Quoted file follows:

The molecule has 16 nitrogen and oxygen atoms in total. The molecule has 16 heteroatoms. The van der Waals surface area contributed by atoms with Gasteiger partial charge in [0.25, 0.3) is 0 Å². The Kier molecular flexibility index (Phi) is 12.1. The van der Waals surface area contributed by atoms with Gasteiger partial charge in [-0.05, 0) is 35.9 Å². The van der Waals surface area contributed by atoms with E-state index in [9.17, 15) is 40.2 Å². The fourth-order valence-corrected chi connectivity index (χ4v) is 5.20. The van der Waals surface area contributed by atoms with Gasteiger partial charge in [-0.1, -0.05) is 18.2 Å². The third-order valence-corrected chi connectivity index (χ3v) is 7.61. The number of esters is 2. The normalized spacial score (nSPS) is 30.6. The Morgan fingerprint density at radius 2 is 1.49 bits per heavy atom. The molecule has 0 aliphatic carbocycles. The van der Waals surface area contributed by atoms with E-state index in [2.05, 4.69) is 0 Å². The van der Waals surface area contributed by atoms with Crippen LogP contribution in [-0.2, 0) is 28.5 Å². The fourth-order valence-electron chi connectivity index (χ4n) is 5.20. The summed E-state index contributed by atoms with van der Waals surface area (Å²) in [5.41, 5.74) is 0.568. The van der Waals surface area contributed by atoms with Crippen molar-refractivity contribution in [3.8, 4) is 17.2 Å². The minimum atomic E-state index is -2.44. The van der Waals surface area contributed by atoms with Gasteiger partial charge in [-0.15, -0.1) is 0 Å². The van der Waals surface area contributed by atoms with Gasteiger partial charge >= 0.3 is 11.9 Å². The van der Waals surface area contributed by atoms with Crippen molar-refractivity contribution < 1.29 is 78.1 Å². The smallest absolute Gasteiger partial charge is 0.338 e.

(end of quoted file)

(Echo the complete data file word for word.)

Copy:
The molecule has 16 nitrogen and oxygen atoms in total. The molecule has 16 heteroatoms. The van der Waals surface area contributed by atoms with Gasteiger partial charge in [0.25, 0.3) is 0 Å². The Kier molecular flexibility index (Phi) is 12.1. The van der Waals surface area contributed by atoms with Gasteiger partial charge in [-0.05, 0) is 35.9 Å². The van der Waals surface area contributed by atoms with E-state index in [9.17, 15) is 40.2 Å². The fourth-order valence-corrected chi connectivity index (χ4v) is 5.20. The van der Waals surface area contributed by atoms with Gasteiger partial charge in [-0.1, -0.05) is 18.2 Å². The third-order valence-corrected chi connectivity index (χ3v) is 7.61. The number of esters is 2. The normalized spacial score (nSPS) is 30.6. The Morgan fingerprint density at radius 2 is 1.49 bits per heavy atom. The molecule has 0 aliphatic carbocycles. The van der Waals surface area contributed by atoms with E-state index in [2.05, 4.69) is 0 Å². The van der Waals surface area contributed by atoms with Crippen LogP contribution in [-0.2, 0) is 28.5 Å². The fourth-order valence-electron chi connectivity index (χ4n) is 5.20. The summed E-state index contributed by atoms with van der Waals surface area (Å²) in [5.41, 5.74) is 0.568. The van der Waals surface area contributed by atoms with Crippen molar-refractivity contribution in [3.8, 4) is 17.2 Å². The minimum atomic E-state index is -2.44. The van der Waals surface area contributed by atoms with Gasteiger partial charge in [-0.15, -0.1) is 0 Å². The van der Waals surface area contributed by atoms with Gasteiger partial charge >= 0.3 is 11.9 Å². The van der Waals surface area contributed by atoms with Crippen molar-refractivity contribution < 1.29 is 78.1 Å². The smallest absolute Gasteiger partial charge is 0.338 e.